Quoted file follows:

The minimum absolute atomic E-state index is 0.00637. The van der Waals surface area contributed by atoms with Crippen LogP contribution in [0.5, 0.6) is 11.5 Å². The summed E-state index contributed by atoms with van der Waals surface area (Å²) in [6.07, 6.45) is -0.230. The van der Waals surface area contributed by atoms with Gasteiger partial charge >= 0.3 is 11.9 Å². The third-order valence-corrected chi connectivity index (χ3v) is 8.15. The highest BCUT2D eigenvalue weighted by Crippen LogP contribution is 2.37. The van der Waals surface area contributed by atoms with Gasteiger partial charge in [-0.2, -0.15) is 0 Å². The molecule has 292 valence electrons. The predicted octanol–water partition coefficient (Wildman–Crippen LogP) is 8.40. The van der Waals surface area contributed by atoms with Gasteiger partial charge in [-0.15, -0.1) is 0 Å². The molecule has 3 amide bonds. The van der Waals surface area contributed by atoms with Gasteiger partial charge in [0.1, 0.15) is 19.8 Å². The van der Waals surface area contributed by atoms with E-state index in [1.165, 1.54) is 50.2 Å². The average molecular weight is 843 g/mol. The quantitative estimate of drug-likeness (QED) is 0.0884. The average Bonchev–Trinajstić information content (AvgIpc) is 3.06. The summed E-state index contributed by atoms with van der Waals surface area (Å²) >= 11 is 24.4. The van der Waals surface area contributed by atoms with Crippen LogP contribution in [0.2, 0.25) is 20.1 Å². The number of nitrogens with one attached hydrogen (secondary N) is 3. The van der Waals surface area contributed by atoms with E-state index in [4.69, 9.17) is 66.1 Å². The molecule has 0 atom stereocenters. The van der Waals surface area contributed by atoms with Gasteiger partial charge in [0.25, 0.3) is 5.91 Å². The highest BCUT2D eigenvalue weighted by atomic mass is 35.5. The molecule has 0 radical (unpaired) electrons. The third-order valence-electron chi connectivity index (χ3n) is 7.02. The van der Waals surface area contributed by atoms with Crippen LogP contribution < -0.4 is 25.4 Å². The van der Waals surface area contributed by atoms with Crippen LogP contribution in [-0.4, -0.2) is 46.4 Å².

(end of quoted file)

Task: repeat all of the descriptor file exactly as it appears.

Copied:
The minimum absolute atomic E-state index is 0.00637. The van der Waals surface area contributed by atoms with Crippen LogP contribution in [0.5, 0.6) is 11.5 Å². The summed E-state index contributed by atoms with van der Waals surface area (Å²) in [6.07, 6.45) is -0.230. The van der Waals surface area contributed by atoms with Gasteiger partial charge >= 0.3 is 11.9 Å². The third-order valence-corrected chi connectivity index (χ3v) is 8.15. The highest BCUT2D eigenvalue weighted by Crippen LogP contribution is 2.37. The van der Waals surface area contributed by atoms with Gasteiger partial charge in [-0.2, -0.15) is 0 Å². The molecule has 292 valence electrons. The predicted octanol–water partition coefficient (Wildman–Crippen LogP) is 8.40. The van der Waals surface area contributed by atoms with Gasteiger partial charge in [-0.15, -0.1) is 0 Å². The molecule has 3 amide bonds. The van der Waals surface area contributed by atoms with Gasteiger partial charge in [0.1, 0.15) is 19.8 Å². The van der Waals surface area contributed by atoms with E-state index in [1.165, 1.54) is 50.2 Å². The average molecular weight is 843 g/mol. The quantitative estimate of drug-likeness (QED) is 0.0884. The average Bonchev–Trinajstić information content (AvgIpc) is 3.06. The summed E-state index contributed by atoms with van der Waals surface area (Å²) >= 11 is 24.4. The van der Waals surface area contributed by atoms with Crippen LogP contribution in [0.2, 0.25) is 20.1 Å². The number of nitrogens with one attached hydrogen (secondary N) is 3. The van der Waals surface area contributed by atoms with E-state index in [4.69, 9.17) is 66.1 Å². The molecule has 0 atom stereocenters. The van der Waals surface area contributed by atoms with Gasteiger partial charge in [0.25, 0.3) is 5.91 Å². The highest BCUT2D eigenvalue weighted by atomic mass is 35.5. The molecule has 0 radical (unpaired) electrons. The third-order valence-electron chi connectivity index (χ3n) is 7.02. The van der Waals surface area contributed by atoms with Crippen LogP contribution < -0.4 is 25.4 Å². The van der Waals surface area contributed by atoms with Crippen LogP contribution in [-0.4, -0.2) is 46.4 Å².